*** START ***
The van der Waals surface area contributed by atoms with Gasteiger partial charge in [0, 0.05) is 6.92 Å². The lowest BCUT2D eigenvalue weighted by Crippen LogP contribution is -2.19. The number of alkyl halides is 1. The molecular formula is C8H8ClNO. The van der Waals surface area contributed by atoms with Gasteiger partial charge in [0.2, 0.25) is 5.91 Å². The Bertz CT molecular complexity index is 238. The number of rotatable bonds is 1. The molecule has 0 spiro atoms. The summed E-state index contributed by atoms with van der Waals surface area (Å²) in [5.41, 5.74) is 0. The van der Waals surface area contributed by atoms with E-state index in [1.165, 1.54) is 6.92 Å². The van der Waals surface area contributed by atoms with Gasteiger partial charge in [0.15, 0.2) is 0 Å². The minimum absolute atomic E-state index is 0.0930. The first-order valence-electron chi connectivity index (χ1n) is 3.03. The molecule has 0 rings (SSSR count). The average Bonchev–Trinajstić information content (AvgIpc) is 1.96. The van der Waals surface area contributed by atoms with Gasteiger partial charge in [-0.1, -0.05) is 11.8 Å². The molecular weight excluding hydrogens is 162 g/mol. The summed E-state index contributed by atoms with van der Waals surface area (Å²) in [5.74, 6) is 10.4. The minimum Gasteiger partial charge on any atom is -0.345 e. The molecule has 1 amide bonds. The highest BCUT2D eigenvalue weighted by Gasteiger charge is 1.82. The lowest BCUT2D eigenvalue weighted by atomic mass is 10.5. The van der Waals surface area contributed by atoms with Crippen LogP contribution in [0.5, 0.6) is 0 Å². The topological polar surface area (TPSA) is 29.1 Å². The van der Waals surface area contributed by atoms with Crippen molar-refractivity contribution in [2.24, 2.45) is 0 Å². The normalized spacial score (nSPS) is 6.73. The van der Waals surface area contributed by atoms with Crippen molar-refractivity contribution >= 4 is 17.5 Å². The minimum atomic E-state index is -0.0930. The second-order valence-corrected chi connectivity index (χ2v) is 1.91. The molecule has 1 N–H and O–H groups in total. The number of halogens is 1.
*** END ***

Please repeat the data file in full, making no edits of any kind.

The van der Waals surface area contributed by atoms with Gasteiger partial charge in [0, 0.05) is 6.92 Å². The lowest BCUT2D eigenvalue weighted by Crippen LogP contribution is -2.19. The number of alkyl halides is 1. The molecular formula is C8H8ClNO. The van der Waals surface area contributed by atoms with Gasteiger partial charge in [0.2, 0.25) is 5.91 Å². The Bertz CT molecular complexity index is 238. The number of rotatable bonds is 1. The molecule has 0 spiro atoms. The summed E-state index contributed by atoms with van der Waals surface area (Å²) in [5.41, 5.74) is 0. The van der Waals surface area contributed by atoms with E-state index in [1.165, 1.54) is 6.92 Å². The van der Waals surface area contributed by atoms with Gasteiger partial charge in [0.15, 0.2) is 0 Å². The minimum absolute atomic E-state index is 0.0930. The first-order valence-electron chi connectivity index (χ1n) is 3.03. The molecule has 0 rings (SSSR count). The average Bonchev–Trinajstić information content (AvgIpc) is 1.96. The van der Waals surface area contributed by atoms with Gasteiger partial charge in [-0.1, -0.05) is 11.8 Å². The molecular weight excluding hydrogens is 162 g/mol. The summed E-state index contributed by atoms with van der Waals surface area (Å²) in [5.74, 6) is 10.4. The minimum Gasteiger partial charge on any atom is -0.345 e. The molecule has 1 amide bonds. The highest BCUT2D eigenvalue weighted by Gasteiger charge is 1.82. The lowest BCUT2D eigenvalue weighted by atomic mass is 10.5. The van der Waals surface area contributed by atoms with Crippen LogP contribution in [0.5, 0.6) is 0 Å². The topological polar surface area (TPSA) is 29.1 Å². The van der Waals surface area contributed by atoms with Crippen molar-refractivity contribution in [2.24, 2.45) is 0 Å². The normalized spacial score (nSPS) is 6.73. The van der Waals surface area contributed by atoms with Crippen molar-refractivity contribution >= 4 is 17.5 Å². The minimum atomic E-state index is -0.0930. The second-order valence-corrected chi connectivity index (χ2v) is 1.91. The molecule has 1 N–H and O–H groups in total. The number of halogens is 1.